VIRGINIA BEACH, Va. – Ten National Guard Soldiers from seven states participated in Military Funeral Honors Level 2 training at the State Military Reservation Feb. 26-March 11.
Soldiers from Alabama, California, Georgia, Kentucky, Maryland, South Carolina and Virginia attended the two-week course, hosted by the Virginia Army National Guard Funeral Honors Program.
The Virginia program regularly hosts regional and nationwide training at SMR. The hope is to make the location a permanent regional training center for the National Guard funeral honors program, according to retired Sgt. Maj. Ronald Posey, state coordinator for the Virginia Army National Guard Funeral Honors Program.
“Not only would it increase the number of trainings we host but it would increase our relationships with other states,” Posey said. “It would also put Virginia in the limelight, enhance our exposure and hopefully increase recruiting efforts to bring Soldiers into the program.”
One reason for that possibility is the facilities at SMR and the support the program receives there.
“We volunteer to host a lot of the national courses already because we have everything they need here,” Cain said. “The SMR staff is great and it’s a great facility for training. They’re always working with us, and if we have any issues, they’re right there helping us out. We definitely wouldn’t be able to function without their support.”
The Virginia Army National Guard Funeral Honors Program started in January 2007. It includes four teams throughout the state that provide funeral details to National Guard Soldiers and veterans of the active Army, Army Reserve and Army National Guard.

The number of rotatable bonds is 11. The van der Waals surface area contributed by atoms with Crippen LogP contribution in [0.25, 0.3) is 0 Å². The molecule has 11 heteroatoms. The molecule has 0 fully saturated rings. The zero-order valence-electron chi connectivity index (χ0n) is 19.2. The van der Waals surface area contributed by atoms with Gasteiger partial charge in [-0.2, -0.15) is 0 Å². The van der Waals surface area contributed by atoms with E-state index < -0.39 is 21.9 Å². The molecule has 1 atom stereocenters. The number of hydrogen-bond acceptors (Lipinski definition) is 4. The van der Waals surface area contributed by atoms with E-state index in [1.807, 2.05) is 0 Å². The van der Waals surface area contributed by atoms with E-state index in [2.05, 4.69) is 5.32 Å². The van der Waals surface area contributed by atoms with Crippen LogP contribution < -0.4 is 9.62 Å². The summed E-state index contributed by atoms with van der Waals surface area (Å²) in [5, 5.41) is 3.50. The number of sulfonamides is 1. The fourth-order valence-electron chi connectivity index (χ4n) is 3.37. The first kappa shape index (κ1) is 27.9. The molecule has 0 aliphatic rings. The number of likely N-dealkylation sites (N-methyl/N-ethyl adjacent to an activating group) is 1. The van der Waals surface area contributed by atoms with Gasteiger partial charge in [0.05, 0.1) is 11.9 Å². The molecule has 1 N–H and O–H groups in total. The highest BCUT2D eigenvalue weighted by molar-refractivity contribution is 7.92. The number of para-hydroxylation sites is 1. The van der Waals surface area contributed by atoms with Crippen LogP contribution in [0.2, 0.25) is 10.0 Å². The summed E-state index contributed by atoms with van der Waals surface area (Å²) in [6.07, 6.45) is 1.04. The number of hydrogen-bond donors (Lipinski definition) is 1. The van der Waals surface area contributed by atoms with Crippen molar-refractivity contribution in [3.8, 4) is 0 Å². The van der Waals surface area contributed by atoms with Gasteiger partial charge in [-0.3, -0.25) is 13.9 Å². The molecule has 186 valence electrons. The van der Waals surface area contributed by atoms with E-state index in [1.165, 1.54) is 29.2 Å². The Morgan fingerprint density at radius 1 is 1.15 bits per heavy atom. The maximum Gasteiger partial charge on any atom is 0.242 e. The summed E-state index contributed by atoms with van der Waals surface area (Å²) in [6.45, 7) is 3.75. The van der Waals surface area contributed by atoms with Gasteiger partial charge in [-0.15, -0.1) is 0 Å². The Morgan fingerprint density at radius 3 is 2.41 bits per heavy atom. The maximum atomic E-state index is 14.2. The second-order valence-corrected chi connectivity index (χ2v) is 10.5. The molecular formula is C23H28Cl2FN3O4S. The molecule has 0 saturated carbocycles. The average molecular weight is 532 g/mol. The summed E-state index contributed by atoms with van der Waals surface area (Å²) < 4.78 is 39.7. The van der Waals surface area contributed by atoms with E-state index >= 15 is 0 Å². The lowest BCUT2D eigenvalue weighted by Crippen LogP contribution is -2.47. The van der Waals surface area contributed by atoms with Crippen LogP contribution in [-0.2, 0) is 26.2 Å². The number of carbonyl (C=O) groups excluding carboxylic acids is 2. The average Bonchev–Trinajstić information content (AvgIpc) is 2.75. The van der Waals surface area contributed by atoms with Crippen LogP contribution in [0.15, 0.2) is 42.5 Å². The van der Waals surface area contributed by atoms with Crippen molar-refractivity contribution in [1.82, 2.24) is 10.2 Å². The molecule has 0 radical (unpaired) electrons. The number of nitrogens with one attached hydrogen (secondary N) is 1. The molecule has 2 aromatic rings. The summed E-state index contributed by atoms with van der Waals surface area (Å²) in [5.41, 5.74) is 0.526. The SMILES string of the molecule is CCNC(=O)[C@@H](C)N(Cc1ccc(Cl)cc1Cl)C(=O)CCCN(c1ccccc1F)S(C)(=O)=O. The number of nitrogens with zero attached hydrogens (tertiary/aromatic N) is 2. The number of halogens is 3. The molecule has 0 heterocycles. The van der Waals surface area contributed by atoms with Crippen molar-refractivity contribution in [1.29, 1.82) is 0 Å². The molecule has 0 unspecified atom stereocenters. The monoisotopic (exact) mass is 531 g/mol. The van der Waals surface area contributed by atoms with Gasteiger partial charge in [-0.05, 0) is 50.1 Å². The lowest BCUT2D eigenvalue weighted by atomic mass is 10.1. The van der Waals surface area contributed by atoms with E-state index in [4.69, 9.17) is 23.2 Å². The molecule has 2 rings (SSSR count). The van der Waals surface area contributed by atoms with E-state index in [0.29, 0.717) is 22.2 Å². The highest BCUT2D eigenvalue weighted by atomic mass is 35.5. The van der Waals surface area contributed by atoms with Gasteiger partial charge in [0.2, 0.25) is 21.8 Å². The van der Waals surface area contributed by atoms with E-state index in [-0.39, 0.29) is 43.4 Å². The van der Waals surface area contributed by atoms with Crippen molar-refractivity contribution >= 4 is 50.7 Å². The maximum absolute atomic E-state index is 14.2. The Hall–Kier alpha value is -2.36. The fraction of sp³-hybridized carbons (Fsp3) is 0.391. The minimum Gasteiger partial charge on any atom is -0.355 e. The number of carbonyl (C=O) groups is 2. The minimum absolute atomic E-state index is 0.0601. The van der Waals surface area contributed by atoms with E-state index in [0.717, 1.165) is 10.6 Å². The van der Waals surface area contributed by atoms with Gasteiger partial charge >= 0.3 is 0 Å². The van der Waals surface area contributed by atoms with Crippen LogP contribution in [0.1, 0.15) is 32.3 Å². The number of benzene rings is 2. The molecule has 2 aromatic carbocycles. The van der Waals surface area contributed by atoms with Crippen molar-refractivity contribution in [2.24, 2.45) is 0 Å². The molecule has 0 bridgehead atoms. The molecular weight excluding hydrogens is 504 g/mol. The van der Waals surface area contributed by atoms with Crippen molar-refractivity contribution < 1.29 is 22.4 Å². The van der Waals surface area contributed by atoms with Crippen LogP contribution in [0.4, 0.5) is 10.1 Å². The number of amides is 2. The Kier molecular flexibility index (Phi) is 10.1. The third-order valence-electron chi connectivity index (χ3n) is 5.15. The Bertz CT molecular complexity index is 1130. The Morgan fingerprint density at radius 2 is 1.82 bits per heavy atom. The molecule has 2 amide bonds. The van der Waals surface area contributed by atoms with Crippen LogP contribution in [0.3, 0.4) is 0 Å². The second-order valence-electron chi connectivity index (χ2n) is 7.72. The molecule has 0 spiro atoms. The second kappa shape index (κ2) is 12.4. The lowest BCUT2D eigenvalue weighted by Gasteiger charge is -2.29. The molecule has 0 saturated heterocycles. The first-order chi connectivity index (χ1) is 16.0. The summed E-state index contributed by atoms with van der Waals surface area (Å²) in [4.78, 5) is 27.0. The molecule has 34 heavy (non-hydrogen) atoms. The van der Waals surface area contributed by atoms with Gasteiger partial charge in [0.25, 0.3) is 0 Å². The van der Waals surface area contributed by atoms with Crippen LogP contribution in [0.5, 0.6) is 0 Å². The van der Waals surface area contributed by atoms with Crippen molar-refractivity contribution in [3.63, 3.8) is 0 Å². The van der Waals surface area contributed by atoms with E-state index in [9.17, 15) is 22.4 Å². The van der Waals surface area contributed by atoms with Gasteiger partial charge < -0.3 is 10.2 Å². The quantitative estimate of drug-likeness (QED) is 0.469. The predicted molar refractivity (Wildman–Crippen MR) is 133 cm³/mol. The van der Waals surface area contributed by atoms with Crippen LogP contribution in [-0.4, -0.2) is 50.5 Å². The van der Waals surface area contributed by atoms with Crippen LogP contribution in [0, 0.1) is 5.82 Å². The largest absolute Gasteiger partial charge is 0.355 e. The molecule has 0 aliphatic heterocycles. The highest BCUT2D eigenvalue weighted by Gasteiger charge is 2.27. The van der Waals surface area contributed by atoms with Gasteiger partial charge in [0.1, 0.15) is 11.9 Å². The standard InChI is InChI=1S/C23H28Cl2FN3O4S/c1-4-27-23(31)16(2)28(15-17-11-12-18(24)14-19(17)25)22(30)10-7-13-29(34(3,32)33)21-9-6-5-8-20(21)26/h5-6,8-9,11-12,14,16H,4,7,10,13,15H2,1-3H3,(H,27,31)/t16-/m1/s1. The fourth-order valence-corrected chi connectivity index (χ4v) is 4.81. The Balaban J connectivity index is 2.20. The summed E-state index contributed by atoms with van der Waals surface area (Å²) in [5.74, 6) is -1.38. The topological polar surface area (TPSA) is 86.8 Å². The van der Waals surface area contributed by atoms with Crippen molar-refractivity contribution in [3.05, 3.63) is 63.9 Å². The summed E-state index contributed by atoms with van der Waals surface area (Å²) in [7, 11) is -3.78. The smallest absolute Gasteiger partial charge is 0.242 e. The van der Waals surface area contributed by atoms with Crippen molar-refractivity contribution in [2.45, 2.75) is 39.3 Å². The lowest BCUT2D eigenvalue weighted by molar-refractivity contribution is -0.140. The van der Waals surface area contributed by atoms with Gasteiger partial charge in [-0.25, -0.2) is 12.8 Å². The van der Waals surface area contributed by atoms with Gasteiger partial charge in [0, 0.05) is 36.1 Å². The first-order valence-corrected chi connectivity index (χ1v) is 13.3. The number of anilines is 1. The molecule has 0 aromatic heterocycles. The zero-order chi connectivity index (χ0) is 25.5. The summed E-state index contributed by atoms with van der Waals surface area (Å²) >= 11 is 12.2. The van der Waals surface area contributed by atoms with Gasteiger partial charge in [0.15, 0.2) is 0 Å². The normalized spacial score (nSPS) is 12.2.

Posey, who has served as state coordinator since 2019, said there are 42 active traditional Soldiers in the program and 13 Soldiers on active-duty operational support orders. These Soldiers average 200 missions a month throughout the state and 2,500 missions a year, including some in North Carolina and Tennessee.
“They’ll help us out with missions and we’ll help them,” Posey explained. “We have a great relationship with our bordering states.”
Earlier this year, Soldiers in the program performed 18 missions in one day. It’s a grueling tempo, but they still can’t get to every service where they are requested.
“One of the things people need to understand is that the basis of what we do is 24/7 and there’s no schedule,” Posey said. “The phone rings Sunday through Sunday at any hours of the day.”
“The team has built great relationships with funeral homes, casualty assistance centers, and VSOs [Veteran Service Organizations] since the program started in 2007,” Posey said. “They’ll call us directly for services.”
In addition, more veterans are planning for their service, calling the program to get information for when they die.
“The most disheartening aspect of this is when we don’t have the resources to perform a service because we’re all tapped out,” he said. “But we don’t want just any Soldier in this program. We want the best of the best because this is the last true honors to these veterans. Just because Soldiers are interested doesn’t mean they get into the program.”
There are three levels of training. Level 1 teaches Soldiers how to perform the services. Virginia conducts a 40-hour, Level 1 training course several times a year.
Level 2 covers instructing and how to become more of a trainer.
Level 3 is recertification, required every three years.